disclosing shared relationships and disengagements.
Reflecting on My Own Positionality
Looking through the literature on researcher positionality, I found it difficult
to find a term that best describes my positionality; a term that I felt
represented the role I play in the research. Reading through the literature on
insider, outsider, native, indigenous and marginal researcher, I still could not
find a term that seemed to fit. I came across the term ‘outsider within’ by
Collins (1998). This term seemed to describe researchers like myself who find
themselves between groups of unequal power. This unequal power stems from
the interaction of hierarchies of race, class, gender, and language. My social
location in specific historical contexts of race, gender, class and language
inequality needs to be explored to examine the influence this may have on the
research process and this examination needs to be made explicit.
There was a dimension of risk built into my research, one that I had not really
prepared for, and only became aware of later in the research. As a multilingual
researcher, information about me, my family, and my place in the community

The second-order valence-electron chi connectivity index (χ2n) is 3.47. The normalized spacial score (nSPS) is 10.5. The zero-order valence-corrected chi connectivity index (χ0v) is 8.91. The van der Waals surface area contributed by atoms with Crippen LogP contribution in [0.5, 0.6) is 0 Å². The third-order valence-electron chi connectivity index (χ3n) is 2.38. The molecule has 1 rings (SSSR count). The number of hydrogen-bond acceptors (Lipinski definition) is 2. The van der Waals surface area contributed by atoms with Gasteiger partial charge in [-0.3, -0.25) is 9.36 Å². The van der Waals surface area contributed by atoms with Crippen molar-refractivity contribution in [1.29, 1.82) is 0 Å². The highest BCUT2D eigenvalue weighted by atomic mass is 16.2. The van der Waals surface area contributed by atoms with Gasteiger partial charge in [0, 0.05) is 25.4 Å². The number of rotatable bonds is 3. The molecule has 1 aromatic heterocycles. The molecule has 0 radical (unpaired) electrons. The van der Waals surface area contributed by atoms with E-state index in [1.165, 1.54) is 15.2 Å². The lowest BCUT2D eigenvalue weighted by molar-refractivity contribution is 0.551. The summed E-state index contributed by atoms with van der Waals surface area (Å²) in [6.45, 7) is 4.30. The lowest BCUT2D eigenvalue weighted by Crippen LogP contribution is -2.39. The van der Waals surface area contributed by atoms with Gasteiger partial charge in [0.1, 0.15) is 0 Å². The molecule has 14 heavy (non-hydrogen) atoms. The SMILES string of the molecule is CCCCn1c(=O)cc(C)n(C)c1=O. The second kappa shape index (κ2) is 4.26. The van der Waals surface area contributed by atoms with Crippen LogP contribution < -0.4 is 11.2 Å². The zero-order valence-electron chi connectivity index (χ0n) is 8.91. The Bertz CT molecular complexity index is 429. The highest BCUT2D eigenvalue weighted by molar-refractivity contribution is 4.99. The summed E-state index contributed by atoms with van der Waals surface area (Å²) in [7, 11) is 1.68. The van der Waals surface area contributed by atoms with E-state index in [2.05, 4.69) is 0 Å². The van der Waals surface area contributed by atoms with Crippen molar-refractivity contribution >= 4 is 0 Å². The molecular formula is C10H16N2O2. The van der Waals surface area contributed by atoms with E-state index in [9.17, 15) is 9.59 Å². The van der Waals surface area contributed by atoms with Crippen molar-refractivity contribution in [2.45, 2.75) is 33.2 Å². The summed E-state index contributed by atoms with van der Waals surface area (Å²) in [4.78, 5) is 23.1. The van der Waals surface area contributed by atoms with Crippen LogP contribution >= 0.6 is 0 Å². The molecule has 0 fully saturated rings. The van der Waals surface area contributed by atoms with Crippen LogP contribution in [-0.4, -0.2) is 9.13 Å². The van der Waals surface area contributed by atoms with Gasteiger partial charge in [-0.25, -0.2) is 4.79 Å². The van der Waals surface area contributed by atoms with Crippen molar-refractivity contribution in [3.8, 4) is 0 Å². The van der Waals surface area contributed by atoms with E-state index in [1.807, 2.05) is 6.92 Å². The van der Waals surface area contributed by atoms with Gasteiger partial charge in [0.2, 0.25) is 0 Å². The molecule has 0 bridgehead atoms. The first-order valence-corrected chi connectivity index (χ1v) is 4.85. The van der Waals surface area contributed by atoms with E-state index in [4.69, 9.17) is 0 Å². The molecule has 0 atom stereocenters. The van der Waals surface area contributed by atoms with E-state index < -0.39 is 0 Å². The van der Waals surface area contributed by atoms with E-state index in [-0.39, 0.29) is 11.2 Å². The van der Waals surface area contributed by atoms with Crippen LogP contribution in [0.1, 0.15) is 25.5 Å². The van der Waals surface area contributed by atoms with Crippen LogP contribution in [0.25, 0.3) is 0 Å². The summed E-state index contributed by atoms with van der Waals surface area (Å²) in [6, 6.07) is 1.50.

became part of the research process. Disclosure reinforced the duality of my
role in the community, as an ‘outsider within’. My role as a researcher, and thus
an outsider, enabled the informants to ask about my education background,
experiences, and identity. My community membership meant that this kind of
information was significant to the informants in different ways. They were not
asking an ‘other’, or an ‘outsider’, they were asking a community member. And so
this dynamic status made the research relationship equalised in a different way
than that advocated by feminist methodologists with outsider status (Smith
1987, Oakley, 1991). I found that there were multiple ways that my membership
would be read. This demonstrates that my researcher identity was not one-
dimensional or certain, but needed to be negotiated.

To do justice to the research and to my informants, it was critical that I
examined my own positionality as a multilingual, ethnic, female researcher,
affiliated with a British institution, conducting ethnographic research with
Yemeni women in South Yorkshire. I often ask myself whether I have been too
involved with post-modernist discourse about presentations of selves and
identities. I also ask myself why do I continue to seek other ethnic minority
women in order to investigate their marginality, hybridity, resistance and
empowerment? However, I tend to find that the combination of my identity has
led me readily to people, most often ethnic multilingual women, who are from an
Arabic speaking background, and whom I perceive as being marginalized in terms